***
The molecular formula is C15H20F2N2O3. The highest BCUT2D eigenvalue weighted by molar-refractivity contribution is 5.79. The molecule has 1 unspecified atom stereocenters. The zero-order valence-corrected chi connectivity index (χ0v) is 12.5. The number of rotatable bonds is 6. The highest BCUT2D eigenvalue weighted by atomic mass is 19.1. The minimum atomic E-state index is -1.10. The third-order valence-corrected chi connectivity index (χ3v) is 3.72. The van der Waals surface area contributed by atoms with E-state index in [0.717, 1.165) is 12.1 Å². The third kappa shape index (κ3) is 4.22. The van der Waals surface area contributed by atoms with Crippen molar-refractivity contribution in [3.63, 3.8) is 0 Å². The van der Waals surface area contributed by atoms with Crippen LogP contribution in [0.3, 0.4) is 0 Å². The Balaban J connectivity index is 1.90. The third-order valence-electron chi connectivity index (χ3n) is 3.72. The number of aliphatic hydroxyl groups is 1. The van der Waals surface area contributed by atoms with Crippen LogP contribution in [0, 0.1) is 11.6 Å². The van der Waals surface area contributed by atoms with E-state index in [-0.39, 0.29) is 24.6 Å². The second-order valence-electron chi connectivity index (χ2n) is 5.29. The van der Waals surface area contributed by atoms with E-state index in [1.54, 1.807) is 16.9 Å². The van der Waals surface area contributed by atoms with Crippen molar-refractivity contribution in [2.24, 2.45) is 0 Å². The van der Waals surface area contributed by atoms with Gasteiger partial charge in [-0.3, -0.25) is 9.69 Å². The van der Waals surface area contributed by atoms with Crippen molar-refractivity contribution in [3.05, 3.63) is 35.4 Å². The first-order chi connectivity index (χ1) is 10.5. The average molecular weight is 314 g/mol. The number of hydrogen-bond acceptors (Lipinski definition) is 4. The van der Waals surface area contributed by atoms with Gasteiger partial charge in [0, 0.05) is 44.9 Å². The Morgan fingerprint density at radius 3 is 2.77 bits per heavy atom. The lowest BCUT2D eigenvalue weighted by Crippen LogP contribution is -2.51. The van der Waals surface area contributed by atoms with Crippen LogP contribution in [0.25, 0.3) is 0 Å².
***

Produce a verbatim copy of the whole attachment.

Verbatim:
The molecular formula is C15H20F2N2O3. The highest BCUT2D eigenvalue weighted by molar-refractivity contribution is 5.79. The molecule has 1 unspecified atom stereocenters. The zero-order valence-corrected chi connectivity index (χ0v) is 12.5. The number of rotatable bonds is 6. The highest BCUT2D eigenvalue weighted by atomic mass is 19.1. The minimum atomic E-state index is -1.10. The third-order valence-corrected chi connectivity index (χ3v) is 3.72. The van der Waals surface area contributed by atoms with E-state index in [0.717, 1.165) is 12.1 Å². The third kappa shape index (κ3) is 4.22. The van der Waals surface area contributed by atoms with Crippen molar-refractivity contribution in [3.63, 3.8) is 0 Å². The van der Waals surface area contributed by atoms with Crippen LogP contribution in [0.3, 0.4) is 0 Å². The Balaban J connectivity index is 1.90. The third-order valence-electron chi connectivity index (χ3n) is 3.72. The number of aliphatic hydroxyl groups is 1. The van der Waals surface area contributed by atoms with Crippen LogP contribution in [0, 0.1) is 11.6 Å². The van der Waals surface area contributed by atoms with E-state index in [-0.39, 0.29) is 24.6 Å². The second-order valence-electron chi connectivity index (χ2n) is 5.29. The van der Waals surface area contributed by atoms with E-state index in [1.54, 1.807) is 16.9 Å². The van der Waals surface area contributed by atoms with Crippen molar-refractivity contribution in [2.24, 2.45) is 0 Å². The van der Waals surface area contributed by atoms with Gasteiger partial charge in [-0.3, -0.25) is 9.69 Å². The van der Waals surface area contributed by atoms with Crippen molar-refractivity contribution in [3.05, 3.63) is 35.4 Å². The first-order chi connectivity index (χ1) is 10.5. The average molecular weight is 314 g/mol. The number of hydrogen-bond acceptors (Lipinski definition) is 4. The van der Waals surface area contributed by atoms with Gasteiger partial charge in [0, 0.05) is 44.9 Å². The Morgan fingerprint density at radius 3 is 2.77 bits per heavy atom. The lowest BCUT2D eigenvalue weighted by Crippen LogP contribution is -2.51. The van der Waals surface area contributed by atoms with Crippen LogP contribution in [0.25, 0.3) is 0 Å².